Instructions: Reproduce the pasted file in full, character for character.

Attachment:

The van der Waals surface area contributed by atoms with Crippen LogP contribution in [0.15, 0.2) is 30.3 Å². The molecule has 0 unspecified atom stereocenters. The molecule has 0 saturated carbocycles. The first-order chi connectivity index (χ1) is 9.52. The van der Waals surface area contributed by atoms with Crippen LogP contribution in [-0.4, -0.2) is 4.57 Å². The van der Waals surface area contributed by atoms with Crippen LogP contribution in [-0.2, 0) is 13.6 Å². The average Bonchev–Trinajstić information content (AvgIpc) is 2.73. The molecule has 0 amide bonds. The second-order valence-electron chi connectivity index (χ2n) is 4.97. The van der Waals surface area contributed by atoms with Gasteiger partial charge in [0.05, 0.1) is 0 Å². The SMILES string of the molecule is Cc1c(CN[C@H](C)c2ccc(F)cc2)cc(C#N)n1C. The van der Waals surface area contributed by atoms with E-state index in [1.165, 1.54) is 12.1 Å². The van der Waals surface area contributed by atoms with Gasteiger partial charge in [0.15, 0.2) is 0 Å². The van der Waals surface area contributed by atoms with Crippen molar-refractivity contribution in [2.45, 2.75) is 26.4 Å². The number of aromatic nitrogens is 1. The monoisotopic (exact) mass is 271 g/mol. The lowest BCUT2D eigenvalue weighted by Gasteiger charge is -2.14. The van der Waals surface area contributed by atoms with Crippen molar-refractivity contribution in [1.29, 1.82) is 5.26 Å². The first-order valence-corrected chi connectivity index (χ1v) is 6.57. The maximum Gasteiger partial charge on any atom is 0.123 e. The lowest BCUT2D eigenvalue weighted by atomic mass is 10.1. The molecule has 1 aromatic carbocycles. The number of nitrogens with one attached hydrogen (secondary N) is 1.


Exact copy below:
The van der Waals surface area contributed by atoms with Crippen LogP contribution in [0.15, 0.2) is 30.3 Å². The molecule has 0 unspecified atom stereocenters. The molecule has 0 saturated carbocycles. The first-order chi connectivity index (χ1) is 9.52. The van der Waals surface area contributed by atoms with Crippen LogP contribution in [-0.4, -0.2) is 4.57 Å². The van der Waals surface area contributed by atoms with Crippen LogP contribution in [-0.2, 0) is 13.6 Å². The average Bonchev–Trinajstić information content (AvgIpc) is 2.73. The molecule has 0 amide bonds. The second-order valence-electron chi connectivity index (χ2n) is 4.97. The van der Waals surface area contributed by atoms with Gasteiger partial charge in [0.05, 0.1) is 0 Å². The SMILES string of the molecule is Cc1c(CN[C@H](C)c2ccc(F)cc2)cc(C#N)n1C. The van der Waals surface area contributed by atoms with E-state index in [1.165, 1.54) is 12.1 Å². The van der Waals surface area contributed by atoms with Gasteiger partial charge in [0.15, 0.2) is 0 Å². The van der Waals surface area contributed by atoms with Crippen molar-refractivity contribution in [2.45, 2.75) is 26.4 Å². The number of aromatic nitrogens is 1. The monoisotopic (exact) mass is 271 g/mol. The lowest BCUT2D eigenvalue weighted by Gasteiger charge is -2.14. The van der Waals surface area contributed by atoms with Crippen molar-refractivity contribution in [1.29, 1.82) is 5.26 Å². The first-order valence-corrected chi connectivity index (χ1v) is 6.57. The maximum Gasteiger partial charge on any atom is 0.123 e. The lowest BCUT2D eigenvalue weighted by atomic mass is 10.1. The molecule has 1 aromatic carbocycles. The number of nitrogens with one attached hydrogen (secondary N) is 1.